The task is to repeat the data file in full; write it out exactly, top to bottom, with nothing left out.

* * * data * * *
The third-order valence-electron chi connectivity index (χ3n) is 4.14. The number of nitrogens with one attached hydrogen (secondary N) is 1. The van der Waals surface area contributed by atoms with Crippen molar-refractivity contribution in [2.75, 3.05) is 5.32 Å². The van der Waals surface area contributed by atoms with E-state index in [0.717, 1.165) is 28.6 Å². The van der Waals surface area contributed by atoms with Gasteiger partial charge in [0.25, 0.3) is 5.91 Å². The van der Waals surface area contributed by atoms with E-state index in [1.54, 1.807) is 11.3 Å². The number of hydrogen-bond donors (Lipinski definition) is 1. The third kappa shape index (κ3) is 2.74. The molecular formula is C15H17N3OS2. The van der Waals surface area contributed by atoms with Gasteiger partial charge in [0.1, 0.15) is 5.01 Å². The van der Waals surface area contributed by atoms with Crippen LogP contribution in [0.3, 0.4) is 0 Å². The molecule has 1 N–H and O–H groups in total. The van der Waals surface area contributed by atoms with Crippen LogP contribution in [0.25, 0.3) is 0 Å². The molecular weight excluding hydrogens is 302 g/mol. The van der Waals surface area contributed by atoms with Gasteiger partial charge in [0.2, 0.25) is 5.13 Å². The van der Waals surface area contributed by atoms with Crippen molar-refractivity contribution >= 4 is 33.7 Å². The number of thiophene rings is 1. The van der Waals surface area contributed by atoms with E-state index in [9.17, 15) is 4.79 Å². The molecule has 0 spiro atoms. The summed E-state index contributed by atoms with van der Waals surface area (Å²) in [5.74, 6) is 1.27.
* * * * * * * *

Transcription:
The third-order valence-electron chi connectivity index (χ3n) is 4.14. The number of nitrogens with one attached hydrogen (secondary N) is 1. The van der Waals surface area contributed by atoms with Crippen molar-refractivity contribution in [2.75, 3.05) is 5.32 Å². The van der Waals surface area contributed by atoms with E-state index in [0.717, 1.165) is 28.6 Å². The van der Waals surface area contributed by atoms with Gasteiger partial charge in [0.25, 0.3) is 5.91 Å². The van der Waals surface area contributed by atoms with E-state index in [1.54, 1.807) is 11.3 Å². The number of hydrogen-bond donors (Lipinski definition) is 1. The third kappa shape index (κ3) is 2.74. The molecular formula is C15H17N3OS2. The van der Waals surface area contributed by atoms with Gasteiger partial charge in [0.1, 0.15) is 5.01 Å². The van der Waals surface area contributed by atoms with Crippen LogP contribution in [0.3, 0.4) is 0 Å². The molecule has 1 N–H and O–H groups in total. The van der Waals surface area contributed by atoms with Crippen LogP contribution in [0.25, 0.3) is 0 Å². The molecular weight excluding hydrogens is 302 g/mol. The van der Waals surface area contributed by atoms with Gasteiger partial charge in [0.2, 0.25) is 5.13 Å². The van der Waals surface area contributed by atoms with Crippen molar-refractivity contribution >= 4 is 33.7 Å². The number of thiophene rings is 1. The van der Waals surface area contributed by atoms with E-state index in [9.17, 15) is 4.79 Å². The molecule has 0 spiro atoms. The summed E-state index contributed by atoms with van der Waals surface area (Å²) in [5.74, 6) is 1.27.